By DAVID SHAYWITZ, MD
Since 2011, I’ve written extensively about digital health in this column, motivated by my excitement for the subject and my conviction around its potential. Going forward, I anticipate writing far less about digital health – paradoxically, due to its very growth. I simply lack the bandwidth to continue to follow digital health developments while remaining gainfully employed in a role unrelated to this space.
I remain profoundly optimistic about the future of digital health, and I am convinced it can play a transformative role in shaping the future of healthcare. I suspect we will come to discover that technology’s most important role in healthcare lies not in replacing humans with computers, but rather through motivating, enhancing, and supporting vital, health-promoting relationships between people.
Meanwhile, here are several recently-published books that readers interested in digital health may want to check out:
Big Data: A Revolution That Will Transform How We Live, Work, And Think
Authors: Viktor Mayer-Schönberger (Oxford Professor) and Kenneth Cukier, Data Editor of The Economist.
One-liner: Big data: how the world changes when you start to think about N=all.
Why read? Approachable and engaging overview of important, often-intimidating subject.
Caveat: Discussions of health implications tend to conflate promise with demonstrated results – though a small quibble in context of a wonderful read.
Social Physics: How Ideas Spread—The Lessons From A New Science
Author: Sandy Pentland (MIT Professor) (disclosure: Pentland is an advisor to the MGH/MIT Center for Assessment Technology and Continuous Health [CATCH], of which I am a co-founder.)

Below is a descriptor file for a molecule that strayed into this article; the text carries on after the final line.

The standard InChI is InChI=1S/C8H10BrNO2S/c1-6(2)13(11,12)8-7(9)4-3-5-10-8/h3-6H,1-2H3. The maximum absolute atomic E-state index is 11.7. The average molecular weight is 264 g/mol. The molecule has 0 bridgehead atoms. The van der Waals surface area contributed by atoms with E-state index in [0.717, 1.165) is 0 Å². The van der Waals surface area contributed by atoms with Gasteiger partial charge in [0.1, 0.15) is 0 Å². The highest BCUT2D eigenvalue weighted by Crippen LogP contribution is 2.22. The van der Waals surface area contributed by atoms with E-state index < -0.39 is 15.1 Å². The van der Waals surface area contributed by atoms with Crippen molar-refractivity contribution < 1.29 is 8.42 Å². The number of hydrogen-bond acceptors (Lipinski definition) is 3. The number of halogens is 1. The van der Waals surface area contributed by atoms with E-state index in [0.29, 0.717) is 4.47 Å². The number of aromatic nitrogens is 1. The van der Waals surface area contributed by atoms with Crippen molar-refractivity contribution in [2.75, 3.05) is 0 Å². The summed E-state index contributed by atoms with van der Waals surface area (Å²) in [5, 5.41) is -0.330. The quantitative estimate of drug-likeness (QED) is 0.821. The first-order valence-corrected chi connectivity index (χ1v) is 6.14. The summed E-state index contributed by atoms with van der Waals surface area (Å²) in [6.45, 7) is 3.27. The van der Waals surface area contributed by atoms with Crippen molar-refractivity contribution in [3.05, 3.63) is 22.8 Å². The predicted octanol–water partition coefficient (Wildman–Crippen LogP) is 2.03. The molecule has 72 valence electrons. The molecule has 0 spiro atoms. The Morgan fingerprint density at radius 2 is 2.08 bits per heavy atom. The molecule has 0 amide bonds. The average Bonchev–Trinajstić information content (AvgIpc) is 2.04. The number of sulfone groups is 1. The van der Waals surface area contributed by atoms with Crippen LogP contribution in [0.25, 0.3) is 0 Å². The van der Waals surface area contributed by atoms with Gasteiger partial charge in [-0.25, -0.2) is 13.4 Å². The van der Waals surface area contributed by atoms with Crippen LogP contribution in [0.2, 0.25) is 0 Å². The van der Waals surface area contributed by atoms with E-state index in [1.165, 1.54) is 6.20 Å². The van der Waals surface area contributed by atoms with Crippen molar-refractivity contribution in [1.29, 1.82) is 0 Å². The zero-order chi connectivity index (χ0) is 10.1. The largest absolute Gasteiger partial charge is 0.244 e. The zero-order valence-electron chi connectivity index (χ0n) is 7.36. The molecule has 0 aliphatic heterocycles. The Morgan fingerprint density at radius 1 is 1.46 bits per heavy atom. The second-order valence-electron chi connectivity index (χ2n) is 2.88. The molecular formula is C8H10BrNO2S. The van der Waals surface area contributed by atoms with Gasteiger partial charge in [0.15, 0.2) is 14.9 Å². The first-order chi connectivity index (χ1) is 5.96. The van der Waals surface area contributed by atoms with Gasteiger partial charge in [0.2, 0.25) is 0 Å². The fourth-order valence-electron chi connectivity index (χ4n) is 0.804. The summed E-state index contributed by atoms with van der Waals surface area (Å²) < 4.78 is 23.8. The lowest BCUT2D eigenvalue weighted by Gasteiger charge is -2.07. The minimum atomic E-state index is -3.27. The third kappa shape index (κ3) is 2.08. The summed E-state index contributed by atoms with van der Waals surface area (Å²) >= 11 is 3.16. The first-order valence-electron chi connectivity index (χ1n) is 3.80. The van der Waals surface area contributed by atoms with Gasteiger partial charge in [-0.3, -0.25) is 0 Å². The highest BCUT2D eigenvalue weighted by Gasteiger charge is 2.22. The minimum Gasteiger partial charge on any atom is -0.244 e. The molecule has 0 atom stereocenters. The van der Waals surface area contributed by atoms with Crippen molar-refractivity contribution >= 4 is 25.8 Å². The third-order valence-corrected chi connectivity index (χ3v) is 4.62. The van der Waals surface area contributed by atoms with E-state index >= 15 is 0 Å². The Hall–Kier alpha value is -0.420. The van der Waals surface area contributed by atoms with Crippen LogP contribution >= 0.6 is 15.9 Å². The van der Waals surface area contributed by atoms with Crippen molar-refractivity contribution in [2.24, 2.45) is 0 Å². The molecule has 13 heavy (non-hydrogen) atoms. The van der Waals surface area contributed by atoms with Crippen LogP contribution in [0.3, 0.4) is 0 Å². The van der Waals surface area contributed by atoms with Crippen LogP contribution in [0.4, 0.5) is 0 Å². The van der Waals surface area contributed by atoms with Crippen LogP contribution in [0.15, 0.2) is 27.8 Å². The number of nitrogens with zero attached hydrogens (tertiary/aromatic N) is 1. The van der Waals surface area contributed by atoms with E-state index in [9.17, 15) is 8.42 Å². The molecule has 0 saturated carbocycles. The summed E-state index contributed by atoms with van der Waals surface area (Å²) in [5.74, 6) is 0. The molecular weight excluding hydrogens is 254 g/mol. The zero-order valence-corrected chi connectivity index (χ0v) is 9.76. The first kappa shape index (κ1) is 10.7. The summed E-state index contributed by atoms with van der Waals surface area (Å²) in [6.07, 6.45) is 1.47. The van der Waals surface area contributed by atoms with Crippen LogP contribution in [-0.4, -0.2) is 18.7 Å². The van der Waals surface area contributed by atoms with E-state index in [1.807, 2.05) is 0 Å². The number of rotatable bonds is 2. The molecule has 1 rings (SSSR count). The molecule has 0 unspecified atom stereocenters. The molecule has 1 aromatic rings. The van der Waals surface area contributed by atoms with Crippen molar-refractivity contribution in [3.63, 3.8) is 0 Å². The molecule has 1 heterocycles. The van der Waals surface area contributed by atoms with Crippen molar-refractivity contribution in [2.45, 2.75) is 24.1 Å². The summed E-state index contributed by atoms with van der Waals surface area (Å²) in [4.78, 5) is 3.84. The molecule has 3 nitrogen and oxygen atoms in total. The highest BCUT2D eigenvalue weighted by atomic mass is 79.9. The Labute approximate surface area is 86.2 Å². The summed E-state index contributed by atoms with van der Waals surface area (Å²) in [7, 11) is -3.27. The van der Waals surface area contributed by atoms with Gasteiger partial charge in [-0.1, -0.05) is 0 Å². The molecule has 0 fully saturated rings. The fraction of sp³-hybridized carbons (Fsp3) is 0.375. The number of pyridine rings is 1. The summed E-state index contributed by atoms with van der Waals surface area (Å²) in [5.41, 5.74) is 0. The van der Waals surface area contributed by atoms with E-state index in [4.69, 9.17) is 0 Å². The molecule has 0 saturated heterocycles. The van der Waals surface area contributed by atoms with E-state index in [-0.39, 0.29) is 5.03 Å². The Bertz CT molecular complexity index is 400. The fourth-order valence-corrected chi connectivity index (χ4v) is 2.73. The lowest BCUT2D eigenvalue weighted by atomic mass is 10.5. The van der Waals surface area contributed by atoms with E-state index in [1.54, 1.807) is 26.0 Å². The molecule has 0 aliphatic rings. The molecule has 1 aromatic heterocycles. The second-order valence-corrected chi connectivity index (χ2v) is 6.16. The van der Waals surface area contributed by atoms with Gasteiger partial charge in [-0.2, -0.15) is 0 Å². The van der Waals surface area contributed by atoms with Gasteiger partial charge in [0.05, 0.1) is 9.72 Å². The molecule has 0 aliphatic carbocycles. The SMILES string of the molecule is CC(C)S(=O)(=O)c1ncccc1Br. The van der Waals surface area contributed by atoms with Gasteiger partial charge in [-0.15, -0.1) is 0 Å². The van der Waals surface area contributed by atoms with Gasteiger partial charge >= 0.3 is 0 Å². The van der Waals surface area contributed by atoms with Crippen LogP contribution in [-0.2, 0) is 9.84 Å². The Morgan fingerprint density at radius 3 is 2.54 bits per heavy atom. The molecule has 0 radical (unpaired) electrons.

One-liner: The underappreciated power and influence of social interactions.
Why read: Learn why social media can share information (or misinformation), but changing habits is most effectively mediated by close, in-person relationships.
Caveat: Assessment of health implications may overstate benefits (at least in the short term – may actually understate transformative potential of this area of study in the longer term, a la Roy Amara).
Uncontrolled: The Surprising Payoff Off Trial-And-Error For Business, Politics, and Society
Author: Jim Manzi (consultant and software entrepreneur – see also here).
One-liner: Optimization gets harder as systems get progressively more complex; rigorous empiricism can help – somewhat.
Why read: Fascinating, deeply informative discussion of the origins of the scientific method, and the challenges encountered when trying to apply it to different business and social challenges; in many contexts, profound, reproducible impact is difficult to achieve, and perhaps unreasonable to expect.
Caveat: Can be heavy sledding – especially towards the beginning (though absolutely worth it).
Surviving Workplace Wellness…With Your Dignity (and Major Organs) Intact
Author: Al Lewis (noted benefits consultant, see here) and Vik Khanna (health consultant)
One-liner: Most employer wellness programs overpromise, underdeliver, rely on coercion, and are built on a foundation of deliberate half-truths and misrepresentations.
Why read: Especially valuable in context of setting expectations for what is reasonable to anticipate from wellness programs, and from prevention efforts, more generally.
Caveat: Authors’ deliberately abrasive and snarky style tends to grate quickly; in some instances, dismissive oversimplifications may overlook important subtleties – yet even so, an essential read.
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